Released at last!

Python 2.0final was released on October 16, doubtless as
a late birthday gift for me:  

Python 2.1

The python-dev traffic in the two weeks leading up to that
announcement continued to be primarily focused on particular small
bugs and how to fix them.  Now that 2.0 is out, though, the CVS tree 
will be reopened for larger changes:

It's important to note that this doesn't mean people can check in any
changes they like.  Large changes must still be first written up as a
PEP and get approved by the community.  Jeremy Hylton is responsible
for PEP 226, which will track the release schedule for Python 2.1
Currently the schedule calls for a beta in February 2001 and a final
release in March, but this is certain to change.

Python and floating point

The largest thread that arose in this time span was about Python's
support for floating point, and the discussion spread out across 3
different mailing lists before it was over.  It all started with a
seemingly minor bug report, when Huaiyu Zhu pointed out that
math.exp(-746) returns 0.0 in Python 1.5.2, but raises an
OverflowError in 2.0b2:

This is surprising, because e^(-746) would really be an underflow, not
an overflow.  The change turned out to be caused by the Python binary
no longer linking with -lieee on Linux, and a patch was committed
before 2.0final to change the behaviour for this one case, but this
is just a small manifestation of a much wider problem, namely that
Python lacks IEEE 754 floating point semantics.  IEEE 754 is a
specification that carefully nails down a set of behaviours for binary
floating point operations.
Python lacks IEEE 754 semantics because nothing in the C89 or POSIX
standards provides a portable way to request them.  Tim Peters:
"There's no bug here, in the strong sense that no documented (or even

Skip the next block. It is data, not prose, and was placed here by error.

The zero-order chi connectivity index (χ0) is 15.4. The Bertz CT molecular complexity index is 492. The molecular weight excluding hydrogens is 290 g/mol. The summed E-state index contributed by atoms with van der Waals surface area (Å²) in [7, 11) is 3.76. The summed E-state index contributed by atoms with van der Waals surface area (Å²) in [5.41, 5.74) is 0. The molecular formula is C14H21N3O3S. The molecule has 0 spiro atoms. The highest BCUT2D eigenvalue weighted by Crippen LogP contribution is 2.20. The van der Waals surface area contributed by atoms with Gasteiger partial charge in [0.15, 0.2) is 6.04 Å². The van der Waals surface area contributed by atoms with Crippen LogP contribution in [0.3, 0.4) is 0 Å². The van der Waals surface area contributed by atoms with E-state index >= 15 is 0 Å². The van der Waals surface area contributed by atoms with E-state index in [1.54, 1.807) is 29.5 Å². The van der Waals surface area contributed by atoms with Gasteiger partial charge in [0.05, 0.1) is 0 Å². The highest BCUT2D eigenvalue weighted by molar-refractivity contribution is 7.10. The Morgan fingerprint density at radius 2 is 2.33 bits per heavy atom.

intended!)  behavior has changed.  What happened is that one platform
accident got changed to a different platform accident.  You certainly
get sympathy for that, but not enough to buy radical last-minute

The discussion then continued for a long while, with the bulk of the
argument between Huaiyu and Tim.  Huaiyu said that Python 2.0's
behaviour should be changed in a few ways, and Tim argued that any fix
would merely change the current unpredictable and nonportable
behaviour to some other unpredictable and nonportable behaviour, and
that making changes a few days before the final release of 2.0 was a
bad idea in any event.  It was pleasing to see that, though Huaiyu and
Tim occasionally got quite short with each other, the tone remained
that of a contentious technical discussion and not a flamewar.

IEEE 754 lets the programmer specify different modes for handling
errors and for rounding.  For example, the programmer can select
whether division by zero triggers a IEEE 754 exception, returns NaN
(Not a Number) or Inf (infinity), or returns some other arbitrary
value (0, pi, 187.42).  

Different programs will want different behaviours.  For example,
Steven D. Majewski usually wants the calculation to continue despite
an error: "I do a lot of vectorized operations on what are often
independent samples.  If some of the numbers overflow or underflow,
that just represents an outlier or bad sample. I don't want it to blow
off the whole pipeline of operations on the other data points --
they are independent of the bad points."

On the other hand, Paul Dubois wrote: "Some people use Inf but most